Instrument Training

An instrument rating isn't a license, but rather an add-on to an existing Private or Commercial Pilot Certificate. It allows you to act as PIC (Pilot In Command) of an airplane during IFR conditions (inside clouds, low visibility, etc.) as well as in Class A airspace. Instrument training centers around becoming proficient at flight solely by reference to instruments, and also includes more in-depth study of weather and rules and procedures that apply during IFR conditions.

Obtaining an instrument rating requires dedication and effort, but the payoff is tremendous. As an instrument-rated pilot, it's much more likely that you'll be able to complete a planned flight because weather conditions are less of a factor. There are specific criteria that must be met in order to be eligible for an insrument rating. The FAA details them in CFR §61.65, but here's the shorter version:

  • Prerequisite: Private or Commercial License
  • Age: 17 Years
  • Total Flight Time: 50 Hours PIC
  • Simulated or Actual Instrument Flight Time: 40 Hours
  • Instrument Instruction Flight Time: 15 Hours
  • FAA Written Test
  • FAA Practical Test (Checkride)

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Commercial Pilot Training

If you want to be able to make money as a pilot, you need to have a Commercial Pilot Certificate. It's not just for airline pilots - even a crop duster needs a commercial license! Commercial pilot training enhances your ability to control the airplane by executing specific maneuvers to very high standards. You must have at least 250 hours of total flight time to obtain this certificate, and there are other requirements which include:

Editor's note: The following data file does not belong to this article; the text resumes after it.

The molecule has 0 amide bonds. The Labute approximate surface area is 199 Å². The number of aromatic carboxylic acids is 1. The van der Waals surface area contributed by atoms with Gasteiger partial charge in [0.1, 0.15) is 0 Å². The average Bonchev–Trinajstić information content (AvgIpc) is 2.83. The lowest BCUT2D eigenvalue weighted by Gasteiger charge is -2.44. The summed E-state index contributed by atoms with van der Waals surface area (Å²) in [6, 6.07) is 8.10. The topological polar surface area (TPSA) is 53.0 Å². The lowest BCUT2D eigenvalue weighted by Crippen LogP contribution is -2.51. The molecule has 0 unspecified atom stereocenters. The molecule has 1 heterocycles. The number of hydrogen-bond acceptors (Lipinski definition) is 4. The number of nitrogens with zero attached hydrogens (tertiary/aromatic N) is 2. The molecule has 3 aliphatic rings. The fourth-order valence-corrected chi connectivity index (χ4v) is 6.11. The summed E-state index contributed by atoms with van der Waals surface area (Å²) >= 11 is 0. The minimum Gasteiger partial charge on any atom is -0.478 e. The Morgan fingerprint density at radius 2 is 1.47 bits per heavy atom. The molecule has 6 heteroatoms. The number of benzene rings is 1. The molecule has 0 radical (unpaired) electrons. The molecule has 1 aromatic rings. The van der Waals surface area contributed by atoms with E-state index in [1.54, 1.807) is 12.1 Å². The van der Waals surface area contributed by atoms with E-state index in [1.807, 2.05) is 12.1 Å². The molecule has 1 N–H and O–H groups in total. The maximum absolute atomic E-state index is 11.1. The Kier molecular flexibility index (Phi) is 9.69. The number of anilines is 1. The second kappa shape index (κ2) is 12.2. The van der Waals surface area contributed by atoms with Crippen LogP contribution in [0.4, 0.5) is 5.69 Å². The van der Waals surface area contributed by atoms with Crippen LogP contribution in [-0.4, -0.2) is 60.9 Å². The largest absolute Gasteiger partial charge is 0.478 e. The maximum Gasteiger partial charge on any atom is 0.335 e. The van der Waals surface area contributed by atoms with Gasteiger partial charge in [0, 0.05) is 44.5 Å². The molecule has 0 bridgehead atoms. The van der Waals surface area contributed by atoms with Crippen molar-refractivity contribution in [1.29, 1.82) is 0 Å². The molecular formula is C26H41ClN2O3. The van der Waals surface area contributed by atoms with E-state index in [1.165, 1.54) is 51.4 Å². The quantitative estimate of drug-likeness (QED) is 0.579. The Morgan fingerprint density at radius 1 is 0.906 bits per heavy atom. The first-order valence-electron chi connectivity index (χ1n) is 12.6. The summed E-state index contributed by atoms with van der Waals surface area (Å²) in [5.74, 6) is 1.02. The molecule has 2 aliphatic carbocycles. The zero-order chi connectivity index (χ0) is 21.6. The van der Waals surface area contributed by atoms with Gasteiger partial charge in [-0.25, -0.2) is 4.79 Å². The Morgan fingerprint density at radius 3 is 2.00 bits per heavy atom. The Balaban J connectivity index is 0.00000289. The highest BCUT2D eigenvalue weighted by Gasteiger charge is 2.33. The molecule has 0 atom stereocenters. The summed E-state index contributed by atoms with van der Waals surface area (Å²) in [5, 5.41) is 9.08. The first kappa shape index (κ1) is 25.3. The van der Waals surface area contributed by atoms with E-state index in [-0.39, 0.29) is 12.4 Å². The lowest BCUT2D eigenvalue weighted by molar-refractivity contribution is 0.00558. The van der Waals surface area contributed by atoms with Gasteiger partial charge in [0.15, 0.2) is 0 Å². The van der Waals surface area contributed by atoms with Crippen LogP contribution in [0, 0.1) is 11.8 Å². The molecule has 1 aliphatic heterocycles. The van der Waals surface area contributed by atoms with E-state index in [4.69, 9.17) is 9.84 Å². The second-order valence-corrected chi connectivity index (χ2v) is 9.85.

• Prerequisite: Private Pilot's License
  • Age: 17 Years
  • Total Flight Time: 250 Hours
  • Commercial Instruction Flight Time: 20 Hours
  • Complex Aircraft Flight Time: 10 Hours
  • Third-Class FAA Medical (To Obtain Commercial License)
  • Second-Class FAA Medical (To Excercise Commercial Privileges)
  • FAA Written Test
  • FAA Practical Test (Checkride)

For further reading on the FAA requirements for a Commercial Pilot Certificate, you can check out CFR §61.121-133.